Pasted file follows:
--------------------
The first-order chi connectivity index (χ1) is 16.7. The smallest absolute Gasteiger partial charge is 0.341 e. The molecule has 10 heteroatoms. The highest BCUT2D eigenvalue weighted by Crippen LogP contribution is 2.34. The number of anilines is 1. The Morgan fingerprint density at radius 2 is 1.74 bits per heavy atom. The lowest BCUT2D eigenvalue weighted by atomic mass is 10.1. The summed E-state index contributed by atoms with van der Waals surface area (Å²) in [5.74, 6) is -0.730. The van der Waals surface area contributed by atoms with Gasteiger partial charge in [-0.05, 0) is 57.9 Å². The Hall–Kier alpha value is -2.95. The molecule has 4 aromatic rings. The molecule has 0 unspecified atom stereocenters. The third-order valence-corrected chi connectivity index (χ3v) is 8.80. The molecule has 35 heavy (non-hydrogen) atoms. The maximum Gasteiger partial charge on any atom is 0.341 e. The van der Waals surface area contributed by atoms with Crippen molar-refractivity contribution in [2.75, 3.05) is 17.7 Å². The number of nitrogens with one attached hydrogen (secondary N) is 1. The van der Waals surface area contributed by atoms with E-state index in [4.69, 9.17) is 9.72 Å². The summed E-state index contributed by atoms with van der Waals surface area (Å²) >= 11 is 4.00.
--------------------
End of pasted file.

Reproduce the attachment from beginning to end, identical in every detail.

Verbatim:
The first-order chi connectivity index (χ1) is 16.7. The smallest absolute Gasteiger partial charge is 0.341 e. The molecule has 10 heteroatoms. The highest BCUT2D eigenvalue weighted by Crippen LogP contribution is 2.34. The number of anilines is 1. The Morgan fingerprint density at radius 2 is 1.74 bits per heavy atom. The lowest BCUT2D eigenvalue weighted by atomic mass is 10.1. The summed E-state index contributed by atoms with van der Waals surface area (Å²) in [5.74, 6) is -0.730. The van der Waals surface area contributed by atoms with Gasteiger partial charge in [-0.05, 0) is 57.9 Å². The Hall–Kier alpha value is -2.95. The molecule has 4 aromatic rings. The molecule has 0 unspecified atom stereocenters. The third-order valence-corrected chi connectivity index (χ3v) is 8.80. The molecule has 35 heavy (non-hydrogen) atoms. The maximum Gasteiger partial charge on any atom is 0.341 e. The van der Waals surface area contributed by atoms with Crippen molar-refractivity contribution in [2.75, 3.05) is 17.7 Å². The number of nitrogens with one attached hydrogen (secondary N) is 1. The van der Waals surface area contributed by atoms with E-state index in [4.69, 9.17) is 9.72 Å². The summed E-state index contributed by atoms with van der Waals surface area (Å²) >= 11 is 4.00.